Maybe it’s the gobsmacking, hyperventilating pace of reality in 2017 that’s gotten the 50th anniversary of the Beatles’ “Sgt. Pepper’s Lonely Hearts Club Band” so much combing over and analysis and appreciation. Fair enough. So here’s one more take.

New questions are being raised over a meeting between Jared Kushner — Donald Trump's son-in-law and special adviser — and a Russian banker named Sergei Gorkov.

In Mumbai, Uber must compete with vibrant taxi roofs

May 26, 2017

In Mumbai, any commute is an adventure. No journey is without a traffic jam. The roads are an obstacle course of potholes and pedestrians. Google Maps often can't tell if the highway it's recommending is closed for repairs, yet again. 

If you need to take a taxi, cross your fingers. Mumbai's 58,000 metered taxis (or kaali-peelis as the black-and-yellow fleet is affectionately called) are driven by a temperamental species. They refuse short-distance rides. They're picky about out-of-the-way destinations. They're simlpy grouchy — even on a good day. 

How to talk to your kids about terrorism

May 24, 2017

As a parent, I can’t begin to imagine the fear, sorrow and nerve-racking anguish families felt during the Manchester attack. It is gut-wrenching to know that parents of children in civil-war-torn Syria face similar horrors, as do the families of ISIS victims in many Muslim-majority nations. No matter where, violence is unconscionable, unjustifiable and makes no sense. For parents, the loss of a child has to be the hardest of trials.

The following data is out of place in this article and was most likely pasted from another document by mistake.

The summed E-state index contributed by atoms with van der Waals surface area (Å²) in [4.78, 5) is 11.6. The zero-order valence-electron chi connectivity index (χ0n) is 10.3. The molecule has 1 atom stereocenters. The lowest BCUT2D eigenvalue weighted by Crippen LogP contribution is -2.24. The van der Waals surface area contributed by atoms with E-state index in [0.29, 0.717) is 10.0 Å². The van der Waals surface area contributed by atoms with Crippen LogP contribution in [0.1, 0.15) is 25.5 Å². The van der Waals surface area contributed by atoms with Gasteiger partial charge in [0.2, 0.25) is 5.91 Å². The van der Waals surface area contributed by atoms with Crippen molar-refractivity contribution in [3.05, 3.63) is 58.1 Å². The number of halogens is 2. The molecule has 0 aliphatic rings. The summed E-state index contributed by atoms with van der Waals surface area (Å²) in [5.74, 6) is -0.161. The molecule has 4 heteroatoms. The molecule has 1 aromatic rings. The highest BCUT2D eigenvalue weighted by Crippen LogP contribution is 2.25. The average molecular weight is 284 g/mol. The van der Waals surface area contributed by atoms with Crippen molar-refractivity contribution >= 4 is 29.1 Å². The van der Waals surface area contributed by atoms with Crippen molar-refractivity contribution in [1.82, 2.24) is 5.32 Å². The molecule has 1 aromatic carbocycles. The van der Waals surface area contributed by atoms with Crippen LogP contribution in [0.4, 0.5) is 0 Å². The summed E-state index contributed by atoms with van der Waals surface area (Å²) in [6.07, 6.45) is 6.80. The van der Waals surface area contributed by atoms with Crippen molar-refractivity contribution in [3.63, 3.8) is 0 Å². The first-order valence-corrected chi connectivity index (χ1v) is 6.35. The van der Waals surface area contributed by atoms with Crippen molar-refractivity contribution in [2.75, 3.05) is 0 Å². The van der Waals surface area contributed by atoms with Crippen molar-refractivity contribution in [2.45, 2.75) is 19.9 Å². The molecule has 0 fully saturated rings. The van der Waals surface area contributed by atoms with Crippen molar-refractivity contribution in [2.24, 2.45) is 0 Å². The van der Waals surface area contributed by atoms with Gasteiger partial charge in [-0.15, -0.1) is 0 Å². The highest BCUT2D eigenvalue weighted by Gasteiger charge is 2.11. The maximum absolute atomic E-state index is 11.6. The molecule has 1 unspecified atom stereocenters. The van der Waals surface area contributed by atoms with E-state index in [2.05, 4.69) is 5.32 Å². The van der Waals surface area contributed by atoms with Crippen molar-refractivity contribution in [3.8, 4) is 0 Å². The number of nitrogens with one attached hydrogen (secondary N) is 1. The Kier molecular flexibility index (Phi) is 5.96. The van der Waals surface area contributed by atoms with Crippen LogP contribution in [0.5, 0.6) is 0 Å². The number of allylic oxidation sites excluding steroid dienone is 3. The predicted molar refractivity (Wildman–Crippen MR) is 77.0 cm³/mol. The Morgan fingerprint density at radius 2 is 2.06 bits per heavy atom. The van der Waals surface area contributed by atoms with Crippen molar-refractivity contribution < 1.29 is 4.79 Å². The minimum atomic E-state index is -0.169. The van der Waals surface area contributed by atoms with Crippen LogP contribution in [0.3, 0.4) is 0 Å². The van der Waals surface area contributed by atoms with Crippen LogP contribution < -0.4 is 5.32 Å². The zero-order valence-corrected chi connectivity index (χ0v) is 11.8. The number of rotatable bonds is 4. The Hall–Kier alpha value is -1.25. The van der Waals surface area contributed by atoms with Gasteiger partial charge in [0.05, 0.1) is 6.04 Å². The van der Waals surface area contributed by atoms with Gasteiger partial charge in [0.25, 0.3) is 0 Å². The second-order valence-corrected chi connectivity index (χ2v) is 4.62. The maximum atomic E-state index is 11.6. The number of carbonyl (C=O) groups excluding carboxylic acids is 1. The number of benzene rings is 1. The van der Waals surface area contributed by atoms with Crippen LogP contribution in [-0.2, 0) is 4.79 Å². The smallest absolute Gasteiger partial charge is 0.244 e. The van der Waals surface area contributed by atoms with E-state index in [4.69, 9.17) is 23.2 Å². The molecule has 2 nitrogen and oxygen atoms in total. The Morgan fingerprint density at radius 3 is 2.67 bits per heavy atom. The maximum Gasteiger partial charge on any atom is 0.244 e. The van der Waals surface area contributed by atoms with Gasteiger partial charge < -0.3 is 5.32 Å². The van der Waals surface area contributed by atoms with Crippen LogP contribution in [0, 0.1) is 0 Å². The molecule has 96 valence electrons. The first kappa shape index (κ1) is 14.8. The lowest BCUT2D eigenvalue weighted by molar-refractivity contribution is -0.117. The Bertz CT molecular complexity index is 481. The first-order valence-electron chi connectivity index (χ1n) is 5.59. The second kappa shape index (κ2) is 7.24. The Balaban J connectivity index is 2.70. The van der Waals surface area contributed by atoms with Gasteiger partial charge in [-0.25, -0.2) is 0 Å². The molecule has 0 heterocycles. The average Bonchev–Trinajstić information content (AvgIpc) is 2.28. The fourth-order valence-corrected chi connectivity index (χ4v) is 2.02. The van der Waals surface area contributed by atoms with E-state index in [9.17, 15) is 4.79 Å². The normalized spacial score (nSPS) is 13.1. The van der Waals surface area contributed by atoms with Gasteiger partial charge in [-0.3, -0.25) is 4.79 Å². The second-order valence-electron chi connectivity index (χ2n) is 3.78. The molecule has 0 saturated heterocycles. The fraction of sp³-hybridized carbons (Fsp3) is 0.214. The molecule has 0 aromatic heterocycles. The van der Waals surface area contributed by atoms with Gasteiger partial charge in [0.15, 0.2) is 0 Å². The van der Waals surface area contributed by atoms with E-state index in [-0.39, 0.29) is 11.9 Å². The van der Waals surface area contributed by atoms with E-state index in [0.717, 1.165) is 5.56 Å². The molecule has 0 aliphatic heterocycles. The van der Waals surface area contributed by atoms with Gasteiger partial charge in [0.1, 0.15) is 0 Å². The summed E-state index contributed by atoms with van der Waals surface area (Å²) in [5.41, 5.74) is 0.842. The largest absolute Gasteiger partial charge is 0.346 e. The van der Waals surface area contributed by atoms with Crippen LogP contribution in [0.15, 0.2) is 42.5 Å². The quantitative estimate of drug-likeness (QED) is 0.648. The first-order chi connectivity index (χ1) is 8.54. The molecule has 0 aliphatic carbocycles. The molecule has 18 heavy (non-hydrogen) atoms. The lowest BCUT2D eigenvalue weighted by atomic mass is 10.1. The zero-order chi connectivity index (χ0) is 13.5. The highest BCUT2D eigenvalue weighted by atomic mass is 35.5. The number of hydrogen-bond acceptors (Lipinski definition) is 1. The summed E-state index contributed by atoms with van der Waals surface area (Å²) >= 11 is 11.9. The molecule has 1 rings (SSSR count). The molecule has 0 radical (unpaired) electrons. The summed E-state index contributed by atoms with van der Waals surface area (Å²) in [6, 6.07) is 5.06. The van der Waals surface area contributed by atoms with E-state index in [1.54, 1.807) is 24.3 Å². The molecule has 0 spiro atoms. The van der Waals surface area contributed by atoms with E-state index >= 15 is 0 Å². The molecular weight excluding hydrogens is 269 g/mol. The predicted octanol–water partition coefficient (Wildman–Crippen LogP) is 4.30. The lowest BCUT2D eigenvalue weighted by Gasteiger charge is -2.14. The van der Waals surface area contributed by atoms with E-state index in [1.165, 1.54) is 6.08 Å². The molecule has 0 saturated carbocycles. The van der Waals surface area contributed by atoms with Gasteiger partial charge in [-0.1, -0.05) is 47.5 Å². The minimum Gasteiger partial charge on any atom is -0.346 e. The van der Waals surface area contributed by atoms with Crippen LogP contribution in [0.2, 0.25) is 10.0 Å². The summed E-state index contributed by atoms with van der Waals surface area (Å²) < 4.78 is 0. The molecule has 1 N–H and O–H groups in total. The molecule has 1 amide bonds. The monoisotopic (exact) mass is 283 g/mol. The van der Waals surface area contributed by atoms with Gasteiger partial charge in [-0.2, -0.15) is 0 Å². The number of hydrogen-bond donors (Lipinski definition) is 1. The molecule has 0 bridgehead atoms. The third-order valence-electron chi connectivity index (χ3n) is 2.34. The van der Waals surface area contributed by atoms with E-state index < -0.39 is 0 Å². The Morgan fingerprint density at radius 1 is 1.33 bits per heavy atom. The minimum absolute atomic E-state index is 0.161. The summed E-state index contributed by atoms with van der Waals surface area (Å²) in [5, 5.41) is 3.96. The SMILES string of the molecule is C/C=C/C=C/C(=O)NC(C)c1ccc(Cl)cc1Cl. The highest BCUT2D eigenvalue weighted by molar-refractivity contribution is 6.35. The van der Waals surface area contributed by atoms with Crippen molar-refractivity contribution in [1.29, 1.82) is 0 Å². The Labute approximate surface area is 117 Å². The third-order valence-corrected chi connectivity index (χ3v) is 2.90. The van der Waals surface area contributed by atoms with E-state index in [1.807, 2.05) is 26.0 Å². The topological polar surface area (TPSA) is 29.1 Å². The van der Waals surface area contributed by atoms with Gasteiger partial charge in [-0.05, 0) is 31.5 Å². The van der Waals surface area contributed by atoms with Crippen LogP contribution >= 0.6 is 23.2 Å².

After the release of 82 girls from Boko Haram captivity was announced this month, several of the missing girls’ parents set off from their remote hometown in northeast Nigeria to Abuja, the capital, to see the girls in person. The three represented parents of more than 200 girls kidnapped in April 2014, who have formed an association to work with the government and others for their release.

President Donald Trump's decision to share classified information with Russian officials has the potential to severely harm the United States’ intelligence relationships with allies, a foreign official said.

Russia is ready to fight dirty

May 16, 2017

The US intelligence community, still reeling from the firing of FBI Director James Comey last week, is now worried that a disclosure by President Donald Trump could put the US relationship with other intelligence agencies at risk.

Can you find North Korea on a map?

May 16, 2017

North Korea has been in the news a lot. On Sunday, the reclusive nation launched an intermediate-range ballistic missile. And, cybersecurity experts suspect North Korea may be linked to the mysterious WannaCry ransomware virus. 

The tiny, secretive nation has long threatened to unleash waves of terror in the form of nuclear weapons and viruses to "bring the West to its knees." With its prominence in the headlines and those kinds of threats, you might think we would all know where North Korea is.

And you'd be wrong.

In the town of East Porterville, in California’s Central Valley, there aren’t any sidewalks and there are as many dirt roads as paved streets. It’s also home for Saber Askar, a US citizen from Yemen. Most days, he's found working the cash register at La Buena Vista, a corner store in town with a butcher in the back, a taco truck out front and a stray dog for a mascot. It’s the type of place that sells everything from lotto scratchers to engine oil.